Adhia, who has played a key role in the implementation of the new tax reform measure, explained in detail to exporters how it will benefit them. “Leave aside the transition problems. I want to assure you that in the long term it (GST) will benefit exports.”

The finance secretary explained the reason behind delay of refund for exporters and how the government had responded swiftly to address the problem. He said wrong filing of returns along with technological problems had delayed the process.

Adhia also elaborated the benefit of GST for exporters. “Earlier some states would give VAT refunds after two-to-three years, some would never give. Plus there was no credit for 5% octroi if you were in Mumbai. Under the GST system being put in place to file one application, get one refund order and get one refund. This will ease life and will boost exports.”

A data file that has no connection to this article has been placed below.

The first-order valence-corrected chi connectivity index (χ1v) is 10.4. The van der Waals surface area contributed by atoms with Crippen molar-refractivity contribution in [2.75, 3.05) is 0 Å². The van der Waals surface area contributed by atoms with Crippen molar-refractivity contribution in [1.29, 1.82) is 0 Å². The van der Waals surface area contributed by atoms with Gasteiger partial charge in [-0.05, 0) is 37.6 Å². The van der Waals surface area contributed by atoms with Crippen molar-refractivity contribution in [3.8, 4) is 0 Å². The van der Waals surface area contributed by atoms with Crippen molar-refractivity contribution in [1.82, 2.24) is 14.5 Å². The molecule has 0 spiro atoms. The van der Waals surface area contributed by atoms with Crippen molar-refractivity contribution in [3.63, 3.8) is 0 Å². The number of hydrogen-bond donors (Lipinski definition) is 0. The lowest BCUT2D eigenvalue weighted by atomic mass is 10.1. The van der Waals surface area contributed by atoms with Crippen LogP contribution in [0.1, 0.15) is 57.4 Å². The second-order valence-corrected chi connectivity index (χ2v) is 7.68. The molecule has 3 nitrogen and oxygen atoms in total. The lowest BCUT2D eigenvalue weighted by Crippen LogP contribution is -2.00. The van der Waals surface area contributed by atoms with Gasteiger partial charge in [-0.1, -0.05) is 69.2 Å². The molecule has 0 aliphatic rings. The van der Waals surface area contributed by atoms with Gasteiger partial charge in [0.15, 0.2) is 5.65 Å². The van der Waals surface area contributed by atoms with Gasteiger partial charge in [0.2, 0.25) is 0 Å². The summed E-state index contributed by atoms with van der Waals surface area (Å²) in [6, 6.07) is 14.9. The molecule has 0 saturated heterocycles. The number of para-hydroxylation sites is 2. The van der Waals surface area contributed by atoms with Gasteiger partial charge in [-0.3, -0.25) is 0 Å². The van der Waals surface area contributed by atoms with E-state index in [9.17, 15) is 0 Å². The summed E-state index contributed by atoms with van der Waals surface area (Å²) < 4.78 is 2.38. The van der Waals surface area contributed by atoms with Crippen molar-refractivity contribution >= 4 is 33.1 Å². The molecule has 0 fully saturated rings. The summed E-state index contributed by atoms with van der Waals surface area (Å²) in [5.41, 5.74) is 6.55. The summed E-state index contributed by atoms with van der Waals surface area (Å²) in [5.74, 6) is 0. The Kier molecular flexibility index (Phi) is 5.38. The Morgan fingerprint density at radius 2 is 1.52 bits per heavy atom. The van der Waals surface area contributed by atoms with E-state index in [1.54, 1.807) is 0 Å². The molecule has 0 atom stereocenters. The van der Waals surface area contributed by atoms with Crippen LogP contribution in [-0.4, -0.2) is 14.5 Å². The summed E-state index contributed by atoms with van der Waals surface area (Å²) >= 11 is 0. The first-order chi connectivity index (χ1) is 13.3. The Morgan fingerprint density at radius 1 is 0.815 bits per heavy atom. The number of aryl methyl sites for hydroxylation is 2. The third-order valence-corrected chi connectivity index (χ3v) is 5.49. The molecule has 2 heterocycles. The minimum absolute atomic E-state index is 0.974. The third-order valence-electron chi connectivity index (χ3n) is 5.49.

He said once the system stabilises, exporters will get refund for Integrated GST (IGST) as soon as they file for it. Adhia said the government has devised a manual cum automatic way of filing refund. “This is an online system. Printout has to be submitted to jurisdictional officer.”

Commerce and industry minister Suresh Prabhu said introduction of the new tax regime “would be the catalyst for spurring growth in the export sector. Lower duty on most of the items and reduction of cascading effect of various duties would lower the cost and make exports competitive”.

Source :  The Times of India